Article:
I was excited to see this book, After They Are Yours, written by Brian Borgman, had recently been published. It claimed to offer a transparent, raw story of adoption from a Christian perspective that shared about the difficulties adoptive parents sometimes face. The 12 reviews were glowing, and it sounded like a fantastic book based on the description. The author is a pastor, so I was looking forward to reading about the biblical references as well. Unfortunately, I was turned off to the book almost immediately when Borgman talked about adoption as the “rescue” of a child. He also referred to adoptive parents as “heroes” and “God-like” which made me cringe even more. While I admit that there may be an element of rescue in some adoptions, this isn’t always the situation, as in some cases of adoption out of infertility. I think it simply reinforces the “hero” mentality of parents, which we most certainly are not. All parents (adoptive and otherwise) are sinners and make mistakes every day just like anyone else. While we are in the process of sanctification and are somehow used by God to partner with Him in what He’s doing on earth, we are also far from God-like. He also referred to biological children as “natural children,” which makes the implication that children who have been adopted are “unnatural.” Some may argue it’s “just semantics,” and I’m positive no ill intent was meant by it, but I think it sends the wrong message to our children. I could be willing to overlook this if it stood alone, but that coupled with the other descriptions left me a little frustrated.
Despite these issues, I really enjoyed some parts of the book. Borgman has a nice writing style and told his family’s story well. He offers hope to adoptive families through his experiences and shares several very important insights. It’s a short read, kept my interest, and I identified with a few of his parenting experiences. I also enjoyed the biblical references and theology he included. He is very transparent and writes humbly about his parenting mistakes, but I wish he would have explained a little more about why some were so detrimental. For example, at least twice, Borgman wrote about walking (and in one instance, driving) away from his recently adopted son because he wasn’t obeying the request to come with them. At the time, he was shocked that his son showed complete indifference when his parents left him. While I understand and sympathize, his message could have been so much stronger if he addressed a little attachment theory and why his son was so indifferent. I would have also liked to see Borgman discuss why his decision to leave his son in those situations was detrimental, and only further complicated possible abandonment issues. He does openly share about the revelation of his son’s difficult behavior being at least partly attributed to his Fetal Alcohol Syndrome diagnosis, which I thought was wonderful. However, I wish that he had shared more about why his son appeared defiant, difficult, and detached. These behaviors can be incredibly difficult to address as parents, but I think some insight into why children can sometimes exhibit these behaviors would have been beneficial. This information could help future adoptive parents understand that their children are coming from a place of hurt and trauma, not from a perspective of simply choosing to be difficult.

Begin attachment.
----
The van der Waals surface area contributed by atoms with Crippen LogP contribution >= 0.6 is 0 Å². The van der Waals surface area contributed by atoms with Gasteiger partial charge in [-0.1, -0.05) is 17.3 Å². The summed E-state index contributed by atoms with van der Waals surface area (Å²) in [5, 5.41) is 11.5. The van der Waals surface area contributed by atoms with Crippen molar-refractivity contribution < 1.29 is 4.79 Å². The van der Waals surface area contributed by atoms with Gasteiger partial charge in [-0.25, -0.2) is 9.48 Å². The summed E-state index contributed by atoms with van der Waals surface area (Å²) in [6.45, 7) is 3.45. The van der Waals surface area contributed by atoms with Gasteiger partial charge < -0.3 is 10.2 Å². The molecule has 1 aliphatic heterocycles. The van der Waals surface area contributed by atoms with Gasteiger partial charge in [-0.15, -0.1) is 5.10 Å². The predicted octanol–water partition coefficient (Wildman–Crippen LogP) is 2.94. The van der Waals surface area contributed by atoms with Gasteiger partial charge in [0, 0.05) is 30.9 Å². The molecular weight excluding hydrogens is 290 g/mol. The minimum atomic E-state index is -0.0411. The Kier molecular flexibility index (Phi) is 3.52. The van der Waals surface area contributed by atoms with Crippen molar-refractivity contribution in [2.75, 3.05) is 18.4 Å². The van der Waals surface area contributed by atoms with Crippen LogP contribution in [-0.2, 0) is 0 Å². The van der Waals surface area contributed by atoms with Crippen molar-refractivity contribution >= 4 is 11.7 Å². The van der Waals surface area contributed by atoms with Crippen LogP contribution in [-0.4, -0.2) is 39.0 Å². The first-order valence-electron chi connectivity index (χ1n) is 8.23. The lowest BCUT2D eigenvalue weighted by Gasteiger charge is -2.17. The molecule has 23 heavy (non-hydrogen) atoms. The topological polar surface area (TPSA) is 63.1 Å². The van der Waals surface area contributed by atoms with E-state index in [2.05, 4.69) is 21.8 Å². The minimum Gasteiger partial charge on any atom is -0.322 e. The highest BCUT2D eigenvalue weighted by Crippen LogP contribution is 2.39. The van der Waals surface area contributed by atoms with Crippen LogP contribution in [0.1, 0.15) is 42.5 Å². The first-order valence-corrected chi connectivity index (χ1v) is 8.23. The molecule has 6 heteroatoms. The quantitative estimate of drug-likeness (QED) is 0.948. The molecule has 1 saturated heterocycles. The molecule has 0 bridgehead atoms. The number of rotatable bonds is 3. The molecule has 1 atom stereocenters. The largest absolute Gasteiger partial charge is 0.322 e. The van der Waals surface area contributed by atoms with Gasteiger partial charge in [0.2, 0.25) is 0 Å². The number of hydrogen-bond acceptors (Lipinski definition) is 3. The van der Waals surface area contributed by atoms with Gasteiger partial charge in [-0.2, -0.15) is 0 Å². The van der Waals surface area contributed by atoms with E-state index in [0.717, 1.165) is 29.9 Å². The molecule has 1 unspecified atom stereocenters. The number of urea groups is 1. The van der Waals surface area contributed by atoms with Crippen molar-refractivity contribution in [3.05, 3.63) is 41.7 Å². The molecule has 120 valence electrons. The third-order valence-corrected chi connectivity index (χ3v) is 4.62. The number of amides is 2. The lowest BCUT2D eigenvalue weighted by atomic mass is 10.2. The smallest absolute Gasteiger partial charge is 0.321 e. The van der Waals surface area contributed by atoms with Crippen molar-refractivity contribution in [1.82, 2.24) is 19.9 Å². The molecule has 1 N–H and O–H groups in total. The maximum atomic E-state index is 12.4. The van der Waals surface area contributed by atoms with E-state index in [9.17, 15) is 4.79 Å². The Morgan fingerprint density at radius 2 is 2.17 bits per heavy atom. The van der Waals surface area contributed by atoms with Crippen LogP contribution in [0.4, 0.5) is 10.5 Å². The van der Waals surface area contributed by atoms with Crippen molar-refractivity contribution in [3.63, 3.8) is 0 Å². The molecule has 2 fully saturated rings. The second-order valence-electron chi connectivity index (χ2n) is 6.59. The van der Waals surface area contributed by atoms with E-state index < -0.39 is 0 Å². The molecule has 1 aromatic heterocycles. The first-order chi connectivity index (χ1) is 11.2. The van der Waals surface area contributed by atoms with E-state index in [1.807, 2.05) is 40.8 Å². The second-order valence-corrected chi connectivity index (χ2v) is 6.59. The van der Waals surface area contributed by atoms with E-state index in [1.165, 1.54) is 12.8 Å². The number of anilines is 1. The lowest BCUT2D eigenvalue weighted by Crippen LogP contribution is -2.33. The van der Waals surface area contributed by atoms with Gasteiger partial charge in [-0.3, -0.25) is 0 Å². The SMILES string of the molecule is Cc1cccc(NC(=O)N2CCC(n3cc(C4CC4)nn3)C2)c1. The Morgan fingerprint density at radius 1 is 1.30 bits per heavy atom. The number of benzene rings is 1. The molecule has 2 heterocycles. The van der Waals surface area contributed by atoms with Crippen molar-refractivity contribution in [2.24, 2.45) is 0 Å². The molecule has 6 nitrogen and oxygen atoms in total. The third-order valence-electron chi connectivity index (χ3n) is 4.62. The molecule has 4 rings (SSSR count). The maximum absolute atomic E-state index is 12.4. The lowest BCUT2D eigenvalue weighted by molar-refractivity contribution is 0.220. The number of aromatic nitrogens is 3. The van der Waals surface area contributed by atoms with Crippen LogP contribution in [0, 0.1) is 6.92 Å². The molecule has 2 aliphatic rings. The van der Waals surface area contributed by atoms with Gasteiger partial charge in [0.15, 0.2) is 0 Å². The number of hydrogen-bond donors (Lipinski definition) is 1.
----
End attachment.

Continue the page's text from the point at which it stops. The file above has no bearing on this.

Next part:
One final note to mention is that I think Borgman could have added a few other resources when discussing who to go to for help. His suggestions are: 1. a godly, realistic couple, 2. church elders, and 3. the state. I would personally add in several options, including a mature Christian couple who have years of adoptive parenting experience, your adoption agency, local adoptive parent groups (which are more widely available now) or non-local adoptive parent support groups, and a reputable, recommended attachment therapist familiar with trauma. I would also suggest that parents seek out online and local adoption training opportunities.
Overall, I do think some parents could benefit from reading about Borgman’s experiences and struggles as an adoptive parent. He is humbly transparent and open about his mistakes and does offer hope. But, I would caution readers to question some of the things written in the book and to read with a discerning eye. Perhaps I was looking for more in the book, but I think a few added elements could have made it a much more effective resource.